Did Drilling Cause Oklahoma's Quakes?

Some blame fracking, amid sketchy evidence
By Kevin Spak,  Newser Staff
Posted Nov 15, 2011 2:16 PM CST
Did Drilling Cause Oklahoma's Quakes?
An oil pump is seen in Glenpool, Oklahoma in this file photo.   (Flickr / Roy Luck)

Scientists aren’t entirely sure what caused the earthquakes that rocked Oklahoma last week, but many in the state are wondering whether it might have something to do with the oil wells and fracking operations that dot the state, the LA Times reports. Oil companies scoff at the notion—“To try to blame it on an industry that’s been around for hundreds of years is pretty far-fetched,” the head of one group said—and scientists say it’s unlikely, but they’re looking into it.

One geophysicist examined the connection between drilling and one county’s uptick in seismic activity earlier this year, and found some correlation, but said it was impossible to prove causation. Fracking and wastewater injection wells have been known to cause earthquakes in Arkansas, California, Texas, and overseas, one geophysicist says, though not of “any significant magnitude.” But the theory has captured the public imagination. “They draw so much out of the earth,” one resident says. “Something’s got to give.” (More Oklahoma stories.)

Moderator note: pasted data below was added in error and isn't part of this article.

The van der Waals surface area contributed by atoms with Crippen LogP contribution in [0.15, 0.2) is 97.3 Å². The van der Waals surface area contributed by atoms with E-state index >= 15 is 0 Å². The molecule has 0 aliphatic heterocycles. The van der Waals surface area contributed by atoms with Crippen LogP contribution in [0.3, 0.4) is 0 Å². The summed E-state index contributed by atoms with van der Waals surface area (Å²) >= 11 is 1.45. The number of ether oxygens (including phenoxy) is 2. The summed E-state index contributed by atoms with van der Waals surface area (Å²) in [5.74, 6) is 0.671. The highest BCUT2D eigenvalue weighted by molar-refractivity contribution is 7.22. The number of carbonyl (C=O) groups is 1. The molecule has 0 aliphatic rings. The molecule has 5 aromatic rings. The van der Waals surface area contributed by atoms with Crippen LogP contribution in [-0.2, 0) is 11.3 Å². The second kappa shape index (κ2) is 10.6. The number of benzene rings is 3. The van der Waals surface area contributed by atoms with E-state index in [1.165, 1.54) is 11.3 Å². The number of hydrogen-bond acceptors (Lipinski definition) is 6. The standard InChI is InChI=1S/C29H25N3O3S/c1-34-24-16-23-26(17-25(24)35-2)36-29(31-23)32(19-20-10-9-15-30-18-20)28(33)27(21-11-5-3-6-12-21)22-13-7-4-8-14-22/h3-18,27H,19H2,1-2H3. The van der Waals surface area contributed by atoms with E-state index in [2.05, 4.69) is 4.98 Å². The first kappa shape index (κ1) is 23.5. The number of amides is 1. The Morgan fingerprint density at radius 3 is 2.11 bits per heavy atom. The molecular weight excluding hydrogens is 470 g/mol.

Get the news faster.
Tap to install our app.
Install the Newser News app
in two easy steps:
1. Tap in your navigation bar.
2. Tap to Add to Home Screen.